10/29/14 (written by ashoffner) — The body of former Mayor Cándido Morales Andrade of Acultzingo, Veracruz (2010-2013) was recently found floating in the Río Blanco. Morales, of the Party of the Democratic Revolution (Partido de la Revolución Democrática, PRD), was reported missing on October 4, and authorities discovered his body two weeks later on October 19, after which Morales’ family identified him on October 24. According to forensic experts, Morales had a bullet in the chest and another in the leg, which they identify as signs of torture.
Mexico’s Federal Attorney General’s Office (Procuraduría General de la República, PGR) is currently investigating the case, working to uncover the motive behind the former mayor’s disappearance and killing. It is believed that the assailants were members of organized crime, especially given the presence of Los Zetas in the Veracruz area, and particularly in Acultzingo. This case also coincides with the Mexican Army’s (Ejército Mexicano) discovery of a “narco ranch” on September 1 in the hills of Acultzingo on the highway connecting the nearby towns of Orizaba a Tehuacán in the neighboring state of Puebla. The ranch is believed to have been a Zetas’ training facility for youth and police. Federal authorities dismantled the facility in an operation that killed three and led to the arrest of 30 more suspects, but did not go public with its discovery and dismantling until October 14.
Morales Andrade was Acultzingo mayor from 2010 to 2013, a small town with a large indigenous náhuatl population. Excélsior reports that the former mayor was recognized for his work done in Alcultzingo while operating with few resources and a small budget, having received the National Tlatoani Award for his political contributions by the Mexican Institute of Evaluation (Instituto Mexicano de Evaluación) and the Universidad Pontificia de Salamanca in Spain. He was also mayor, however, at a time when residents in his community began taking the law into their own hands, detaining, beating, and forcing several suspects in February 2013, for example, to confess to crimes before turning the detainees over to the Public Ministry (Ministerio Público, MP). As translated by Mexico Voices, when asked about the incident, Morales Andrade commented that “municipal authorities did not intervene in the matter because it was an [issue] of ‘uses and customs,’” referencing the indigenous practices and customs common in the Acultzingo area.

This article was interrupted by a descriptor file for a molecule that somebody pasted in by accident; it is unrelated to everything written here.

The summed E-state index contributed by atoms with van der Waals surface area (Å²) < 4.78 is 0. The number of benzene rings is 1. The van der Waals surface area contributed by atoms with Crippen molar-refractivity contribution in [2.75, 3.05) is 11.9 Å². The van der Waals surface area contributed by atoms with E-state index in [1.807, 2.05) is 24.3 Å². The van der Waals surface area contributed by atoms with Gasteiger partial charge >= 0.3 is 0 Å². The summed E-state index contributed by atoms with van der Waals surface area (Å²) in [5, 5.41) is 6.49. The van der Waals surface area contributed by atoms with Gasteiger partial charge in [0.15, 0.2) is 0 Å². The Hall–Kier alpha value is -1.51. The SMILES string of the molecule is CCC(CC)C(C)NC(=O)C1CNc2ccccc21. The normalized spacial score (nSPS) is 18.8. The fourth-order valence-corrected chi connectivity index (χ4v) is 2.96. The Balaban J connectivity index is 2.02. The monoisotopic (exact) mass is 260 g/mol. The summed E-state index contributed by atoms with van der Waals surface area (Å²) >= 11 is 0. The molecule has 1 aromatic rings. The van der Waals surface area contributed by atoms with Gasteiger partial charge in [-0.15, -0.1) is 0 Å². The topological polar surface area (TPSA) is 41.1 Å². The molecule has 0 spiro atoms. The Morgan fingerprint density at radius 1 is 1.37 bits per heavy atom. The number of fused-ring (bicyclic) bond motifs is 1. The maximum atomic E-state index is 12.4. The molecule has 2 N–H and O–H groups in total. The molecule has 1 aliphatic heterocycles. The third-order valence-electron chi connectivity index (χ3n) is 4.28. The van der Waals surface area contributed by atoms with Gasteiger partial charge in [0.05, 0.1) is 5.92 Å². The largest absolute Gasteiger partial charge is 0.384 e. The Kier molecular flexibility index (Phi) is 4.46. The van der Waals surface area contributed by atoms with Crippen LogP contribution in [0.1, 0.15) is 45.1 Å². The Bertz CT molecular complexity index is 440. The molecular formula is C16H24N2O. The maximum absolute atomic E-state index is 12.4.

Funeral services have been held in Morales Andrade’s honor since authorities recovered his body from the Río Blanco.